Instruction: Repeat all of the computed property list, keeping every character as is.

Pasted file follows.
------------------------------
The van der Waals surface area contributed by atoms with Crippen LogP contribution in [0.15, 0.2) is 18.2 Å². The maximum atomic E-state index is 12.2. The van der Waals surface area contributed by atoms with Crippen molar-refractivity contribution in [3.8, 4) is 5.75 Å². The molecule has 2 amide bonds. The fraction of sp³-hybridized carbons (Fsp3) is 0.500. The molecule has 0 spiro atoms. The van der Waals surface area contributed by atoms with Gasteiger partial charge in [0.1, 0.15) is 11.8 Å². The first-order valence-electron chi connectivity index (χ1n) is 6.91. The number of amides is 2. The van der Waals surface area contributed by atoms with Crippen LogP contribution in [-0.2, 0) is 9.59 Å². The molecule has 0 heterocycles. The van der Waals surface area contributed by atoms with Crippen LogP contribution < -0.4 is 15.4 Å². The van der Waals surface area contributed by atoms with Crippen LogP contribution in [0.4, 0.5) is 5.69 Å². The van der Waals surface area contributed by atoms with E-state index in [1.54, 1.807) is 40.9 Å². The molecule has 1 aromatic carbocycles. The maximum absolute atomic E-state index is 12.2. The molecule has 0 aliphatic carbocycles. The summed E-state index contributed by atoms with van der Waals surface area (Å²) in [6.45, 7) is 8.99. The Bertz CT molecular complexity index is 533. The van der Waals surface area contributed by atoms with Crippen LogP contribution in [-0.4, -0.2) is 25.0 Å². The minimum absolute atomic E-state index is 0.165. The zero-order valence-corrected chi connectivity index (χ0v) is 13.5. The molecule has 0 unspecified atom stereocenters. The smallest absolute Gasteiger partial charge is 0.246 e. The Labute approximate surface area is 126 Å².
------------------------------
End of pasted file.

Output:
The van der Waals surface area contributed by atoms with Crippen LogP contribution in [0.15, 0.2) is 18.2 Å². The maximum atomic E-state index is 12.2. The van der Waals surface area contributed by atoms with Crippen molar-refractivity contribution in [3.8, 4) is 5.75 Å². The molecule has 2 amide bonds. The fraction of sp³-hybridized carbons (Fsp3) is 0.500. The molecule has 0 spiro atoms. The van der Waals surface area contributed by atoms with Gasteiger partial charge in [0.1, 0.15) is 11.8 Å². The first-order valence-electron chi connectivity index (χ1n) is 6.91. The number of amides is 2. The van der Waals surface area contributed by atoms with Crippen LogP contribution in [-0.2, 0) is 9.59 Å². The molecule has 0 heterocycles. The van der Waals surface area contributed by atoms with Crippen LogP contribution < -0.4 is 15.4 Å². The van der Waals surface area contributed by atoms with Crippen LogP contribution in [0.4, 0.5) is 5.69 Å². The van der Waals surface area contributed by atoms with E-state index in [1.54, 1.807) is 40.9 Å². The molecule has 1 aromatic carbocycles. The maximum absolute atomic E-state index is 12.2. The molecule has 0 aliphatic carbocycles. The summed E-state index contributed by atoms with van der Waals surface area (Å²) in [6.45, 7) is 8.99. The Bertz CT molecular complexity index is 533. The van der Waals surface area contributed by atoms with Crippen LogP contribution in [-0.4, -0.2) is 25.0 Å². The minimum absolute atomic E-state index is 0.165. The zero-order valence-corrected chi connectivity index (χ0v) is 13.5. The molecule has 0 unspecified atom stereocenters. The smallest absolute Gasteiger partial charge is 0.246 e. The Labute approximate surface area is 126 Å².